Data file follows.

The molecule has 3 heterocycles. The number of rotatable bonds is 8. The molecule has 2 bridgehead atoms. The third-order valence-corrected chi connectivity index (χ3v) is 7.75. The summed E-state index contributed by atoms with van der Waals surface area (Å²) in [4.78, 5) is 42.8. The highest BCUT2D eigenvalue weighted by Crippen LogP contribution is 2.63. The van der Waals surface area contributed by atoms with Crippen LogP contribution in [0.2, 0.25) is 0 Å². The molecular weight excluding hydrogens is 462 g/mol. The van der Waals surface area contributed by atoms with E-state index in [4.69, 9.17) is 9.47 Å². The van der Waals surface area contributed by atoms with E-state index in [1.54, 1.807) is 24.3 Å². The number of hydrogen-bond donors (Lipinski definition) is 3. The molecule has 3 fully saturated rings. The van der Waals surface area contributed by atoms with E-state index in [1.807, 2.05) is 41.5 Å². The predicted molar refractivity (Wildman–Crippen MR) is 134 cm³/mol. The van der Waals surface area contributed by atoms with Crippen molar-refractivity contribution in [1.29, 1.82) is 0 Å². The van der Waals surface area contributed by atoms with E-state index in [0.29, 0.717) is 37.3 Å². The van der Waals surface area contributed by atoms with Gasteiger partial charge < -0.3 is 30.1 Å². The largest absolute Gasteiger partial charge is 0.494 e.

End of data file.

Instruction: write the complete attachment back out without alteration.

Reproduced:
The molecule has 3 heterocycles. The number of rotatable bonds is 8. The molecule has 2 bridgehead atoms. The third-order valence-corrected chi connectivity index (χ3v) is 7.75. The summed E-state index contributed by atoms with van der Waals surface area (Å²) in [4.78, 5) is 42.8. The highest BCUT2D eigenvalue weighted by Crippen LogP contribution is 2.63. The van der Waals surface area contributed by atoms with Crippen LogP contribution in [0.2, 0.25) is 0 Å². The molecular weight excluding hydrogens is 462 g/mol. The van der Waals surface area contributed by atoms with E-state index in [4.69, 9.17) is 9.47 Å². The van der Waals surface area contributed by atoms with E-state index in [1.54, 1.807) is 24.3 Å². The number of hydrogen-bond donors (Lipinski definition) is 3. The molecule has 3 fully saturated rings. The van der Waals surface area contributed by atoms with E-state index in [1.807, 2.05) is 41.5 Å². The predicted molar refractivity (Wildman–Crippen MR) is 134 cm³/mol. The van der Waals surface area contributed by atoms with Crippen molar-refractivity contribution in [1.29, 1.82) is 0 Å². The van der Waals surface area contributed by atoms with E-state index in [0.29, 0.717) is 37.3 Å². The van der Waals surface area contributed by atoms with Gasteiger partial charge < -0.3 is 30.1 Å². The largest absolute Gasteiger partial charge is 0.494 e.